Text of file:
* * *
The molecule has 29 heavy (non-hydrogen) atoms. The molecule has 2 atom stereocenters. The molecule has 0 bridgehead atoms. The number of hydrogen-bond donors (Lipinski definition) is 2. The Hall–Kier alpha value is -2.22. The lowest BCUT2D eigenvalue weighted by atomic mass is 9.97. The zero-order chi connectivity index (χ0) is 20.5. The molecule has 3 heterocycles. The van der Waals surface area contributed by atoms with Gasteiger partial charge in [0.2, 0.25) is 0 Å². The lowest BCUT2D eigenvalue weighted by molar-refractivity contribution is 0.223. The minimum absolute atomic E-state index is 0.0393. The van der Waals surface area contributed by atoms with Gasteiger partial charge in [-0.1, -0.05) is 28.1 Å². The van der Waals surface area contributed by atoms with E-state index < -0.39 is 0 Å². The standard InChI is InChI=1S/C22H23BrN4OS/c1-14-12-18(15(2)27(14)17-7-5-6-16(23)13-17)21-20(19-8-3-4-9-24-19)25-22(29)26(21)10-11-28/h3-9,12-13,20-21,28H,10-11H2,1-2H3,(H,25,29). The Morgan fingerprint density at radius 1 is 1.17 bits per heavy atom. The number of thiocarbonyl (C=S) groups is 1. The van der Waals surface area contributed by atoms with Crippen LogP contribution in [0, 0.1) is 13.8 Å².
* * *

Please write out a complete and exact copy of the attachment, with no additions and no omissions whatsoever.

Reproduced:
The molecule has 29 heavy (non-hydrogen) atoms. The molecule has 2 atom stereocenters. The molecule has 0 bridgehead atoms. The number of hydrogen-bond donors (Lipinski definition) is 2. The Hall–Kier alpha value is -2.22. The lowest BCUT2D eigenvalue weighted by atomic mass is 9.97. The zero-order chi connectivity index (χ0) is 20.5. The molecule has 3 heterocycles. The van der Waals surface area contributed by atoms with Gasteiger partial charge in [0.2, 0.25) is 0 Å². The lowest BCUT2D eigenvalue weighted by molar-refractivity contribution is 0.223. The minimum absolute atomic E-state index is 0.0393. The van der Waals surface area contributed by atoms with Gasteiger partial charge in [-0.1, -0.05) is 28.1 Å². The van der Waals surface area contributed by atoms with E-state index < -0.39 is 0 Å². The standard InChI is InChI=1S/C22H23BrN4OS/c1-14-12-18(15(2)27(14)17-7-5-6-16(23)13-17)21-20(19-8-3-4-9-24-19)25-22(29)26(21)10-11-28/h3-9,12-13,20-21,28H,10-11H2,1-2H3,(H,25,29). The Morgan fingerprint density at radius 1 is 1.17 bits per heavy atom. The number of thiocarbonyl (C=S) groups is 1. The van der Waals surface area contributed by atoms with Crippen LogP contribution in [0, 0.1) is 13.8 Å².